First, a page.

DOJ Provides New Guidance to Prosecutors on “Individual Accountability for Corporate Wrongdoing”

On September 9, 2015, Deputy Attorney General Sally Quillan Yates issued a memo to all of DOJ regarding individual accountability for corporate wrongdoing.  It’s been a heavy issue for years – that executives in companies where frauds or misconduct have occurred don’t seem to get prosecuted – and according to this memo, DOJ formed a “working group of senior attorneys from Department components and the United States Attorney community with significant experience in this area” to examine “how the Department approaches corporate investigations, and identified areas in which it can amend its policies and practices in order to most effectively pursue the individuals responsible for corporate wrongs.”  This particular memo was stated as being a product of that working group.

I suppose that many may take this as a long-awaited admission that DOJ wasn’t focusing on individuals enough in corporate fraud matters (criminal and civil).  I don’t know that I believe that to be the case, but I do find it refreshing to see greater emphasis placed on holding individuals accountable.  Personally, when I was an FBI Agent, I was much more interested in putting people in jail than seeing my cases resolved with a settlement agreement of some sort.  We always pursued the people behind the crimes.  But like I said, the statistics and data do seem to indicate that some greater emphasis was needed in this area.

I haven’t analyzed the memo yet and may post some thoughts about it after I do so.  Though I am guessing that many will be doing so very soon, probably better than I, and I look forward to reading their thoughts.  Some of the repercussions that this memo will create are obvious, such as much more intense internal corporate investigations (which the external lawyers, compliance consultants and forensic accountants will welcome), while others are more subtle (e.g. how this will affect disclosures and negotiations).

Anyway, with no further commentary from me, here are the six (6) “key steps” that this memo says will provide guidance to “strengthen our pursuit of individual corporate wrongdoing“:

  1. In order to qualify for any cooperation credit, corporations must provide to the Department all relevant facts relating to the individuals responsible for the misconduct;
  2. Criminal and civil corporate investigations should focus on individuals from the inception of the investigation;
  3. Criminal and civil attorneys handling corporate investigations should be in routine communication with one another;
  4. Absent extraordinary circumstances or approved departmental policy, the Department will not release culpable individuals from civil or criminal liability when resolving a matter with a corporation;
  5. Department attorneys should not resolve matters with a corporation without a clear plan to resolve related individual cases, and should memorialize any declinations as to individuals in such cases; and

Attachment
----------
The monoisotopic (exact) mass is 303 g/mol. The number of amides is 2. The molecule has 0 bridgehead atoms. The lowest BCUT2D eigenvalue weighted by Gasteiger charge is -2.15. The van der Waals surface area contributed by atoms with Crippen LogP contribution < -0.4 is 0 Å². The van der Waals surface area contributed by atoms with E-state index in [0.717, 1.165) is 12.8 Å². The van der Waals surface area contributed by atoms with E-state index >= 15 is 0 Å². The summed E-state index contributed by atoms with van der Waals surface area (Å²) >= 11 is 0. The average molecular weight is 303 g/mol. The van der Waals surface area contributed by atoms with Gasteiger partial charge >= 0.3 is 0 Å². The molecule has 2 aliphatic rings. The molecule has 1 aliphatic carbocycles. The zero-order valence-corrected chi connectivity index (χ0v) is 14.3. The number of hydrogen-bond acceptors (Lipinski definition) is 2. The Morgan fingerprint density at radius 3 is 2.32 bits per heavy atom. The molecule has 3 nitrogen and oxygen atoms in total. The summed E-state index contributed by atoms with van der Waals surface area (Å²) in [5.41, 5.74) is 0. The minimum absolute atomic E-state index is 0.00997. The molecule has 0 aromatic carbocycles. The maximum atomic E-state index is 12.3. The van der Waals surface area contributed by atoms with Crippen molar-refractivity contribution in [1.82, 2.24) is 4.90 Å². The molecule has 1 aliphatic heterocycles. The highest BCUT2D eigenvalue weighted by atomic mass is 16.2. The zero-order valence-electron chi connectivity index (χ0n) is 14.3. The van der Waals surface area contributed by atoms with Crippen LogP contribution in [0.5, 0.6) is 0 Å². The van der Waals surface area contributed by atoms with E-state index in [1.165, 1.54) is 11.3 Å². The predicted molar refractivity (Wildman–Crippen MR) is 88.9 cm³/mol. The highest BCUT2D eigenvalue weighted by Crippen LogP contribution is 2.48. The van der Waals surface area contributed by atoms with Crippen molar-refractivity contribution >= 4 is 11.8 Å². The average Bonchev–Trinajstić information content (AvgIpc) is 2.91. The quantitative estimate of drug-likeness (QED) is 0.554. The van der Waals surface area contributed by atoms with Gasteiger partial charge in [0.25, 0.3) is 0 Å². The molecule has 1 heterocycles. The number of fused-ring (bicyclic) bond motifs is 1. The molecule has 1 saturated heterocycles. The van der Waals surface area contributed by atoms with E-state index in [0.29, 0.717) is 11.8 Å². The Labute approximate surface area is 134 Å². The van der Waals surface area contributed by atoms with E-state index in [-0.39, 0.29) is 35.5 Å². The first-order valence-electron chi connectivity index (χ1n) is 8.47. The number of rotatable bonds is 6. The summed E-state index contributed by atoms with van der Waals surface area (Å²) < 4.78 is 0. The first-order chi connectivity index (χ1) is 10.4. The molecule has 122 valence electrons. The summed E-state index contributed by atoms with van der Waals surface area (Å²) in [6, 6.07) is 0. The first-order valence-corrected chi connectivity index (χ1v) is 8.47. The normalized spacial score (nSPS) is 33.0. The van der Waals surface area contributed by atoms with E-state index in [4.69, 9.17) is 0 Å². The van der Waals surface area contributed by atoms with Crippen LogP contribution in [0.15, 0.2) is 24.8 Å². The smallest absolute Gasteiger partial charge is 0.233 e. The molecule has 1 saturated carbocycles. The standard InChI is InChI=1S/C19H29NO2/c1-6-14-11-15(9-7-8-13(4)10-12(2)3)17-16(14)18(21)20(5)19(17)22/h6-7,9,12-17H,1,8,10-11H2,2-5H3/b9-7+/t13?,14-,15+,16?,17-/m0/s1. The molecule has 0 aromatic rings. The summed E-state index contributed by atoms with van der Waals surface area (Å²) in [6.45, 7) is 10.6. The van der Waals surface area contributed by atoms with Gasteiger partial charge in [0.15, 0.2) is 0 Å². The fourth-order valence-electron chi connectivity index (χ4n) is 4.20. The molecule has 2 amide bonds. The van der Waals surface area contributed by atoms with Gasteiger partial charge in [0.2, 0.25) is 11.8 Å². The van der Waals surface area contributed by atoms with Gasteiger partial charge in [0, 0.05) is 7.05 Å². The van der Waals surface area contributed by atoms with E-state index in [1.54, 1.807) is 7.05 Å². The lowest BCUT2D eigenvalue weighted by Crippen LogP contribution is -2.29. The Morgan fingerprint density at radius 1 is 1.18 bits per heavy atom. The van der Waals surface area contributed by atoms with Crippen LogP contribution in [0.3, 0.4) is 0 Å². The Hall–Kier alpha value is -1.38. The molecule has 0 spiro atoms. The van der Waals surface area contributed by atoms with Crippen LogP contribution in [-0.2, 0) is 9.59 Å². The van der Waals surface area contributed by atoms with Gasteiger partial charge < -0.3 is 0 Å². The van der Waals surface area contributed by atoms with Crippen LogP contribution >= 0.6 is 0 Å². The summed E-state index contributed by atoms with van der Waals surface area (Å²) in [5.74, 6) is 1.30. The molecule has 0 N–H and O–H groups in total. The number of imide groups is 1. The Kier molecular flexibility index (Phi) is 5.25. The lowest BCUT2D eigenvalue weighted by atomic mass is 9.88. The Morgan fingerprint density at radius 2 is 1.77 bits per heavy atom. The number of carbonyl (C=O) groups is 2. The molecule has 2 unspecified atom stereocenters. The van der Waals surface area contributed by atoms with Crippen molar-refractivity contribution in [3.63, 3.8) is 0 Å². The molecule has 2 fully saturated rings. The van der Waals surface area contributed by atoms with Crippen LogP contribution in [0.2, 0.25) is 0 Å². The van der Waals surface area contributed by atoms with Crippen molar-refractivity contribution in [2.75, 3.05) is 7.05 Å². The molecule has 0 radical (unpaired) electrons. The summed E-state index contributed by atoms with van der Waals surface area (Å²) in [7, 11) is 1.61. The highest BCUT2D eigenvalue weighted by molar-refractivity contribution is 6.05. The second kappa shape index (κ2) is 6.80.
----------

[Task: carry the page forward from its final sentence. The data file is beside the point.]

6. Civil attorneys should consistently focus on individuals as well as the company and evaluate whether to bring suit against an individual based on considerations beyond that individual’s ability to pay.

Here’s a copy of the Memo: DOJ Memo – Individual Accountability for Corporate Wrongdoing – Sept 2015 – I suppose it will become referred to eventually as the “Yates Memo”.

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The Fraud Guy

John has over 24 years of fraud investigations, forensic accounting, corporate compliance & ethics, and audit experience. He has applied his extensive experience in these areas across a wide array of areas and industries, frequently assisting counsel, government agencies and companies with internal corporate investigations and other matters arising from alleged fraud or misconduct. John is a thought leader and expert on Corporate Monitors/Compliance Monitors, a practice area involving the imposition of an independent third party by a gov't agency or department upon a corporation to verify that corporation’s compliance with the terms of a settlement agreement. John has previously served in a leadership role in a federal Monitorship and was involved in four other federal monitorships: two as the named Monitor, one as the "Independent Business Ethics Program Evaluator" and the other in support of the named Monitor. In these roles, John has reported to the Department of Justice, the Department of Interior, the Department of Transportation, the Small Business Administration, the Federal Highway Administration and the Massachusetts Department of Transportation. His practical experience as a Corporate Monitor and extensive knowledge in this area is currently being applied to the development of formalized Standards for Corporate Monitors, through John's Membership on the Task Force on Corporate Monitor Standards of the American Bar Association. John is a frequently sought speaker on the topic and has provided practical advice, ideas and strategies to lawyers, government officials, and corporate executives involved in such matters, as well as newly appointed Corporate Monitors. Prior to Artifice, John spent over 5 years as a leader in the fraud investigations and forensic accounting practice of a large publicly traded international financial consulting firm. Before that, he served for 10 years as an FBI Agent, specializing in complex fraud investigations.

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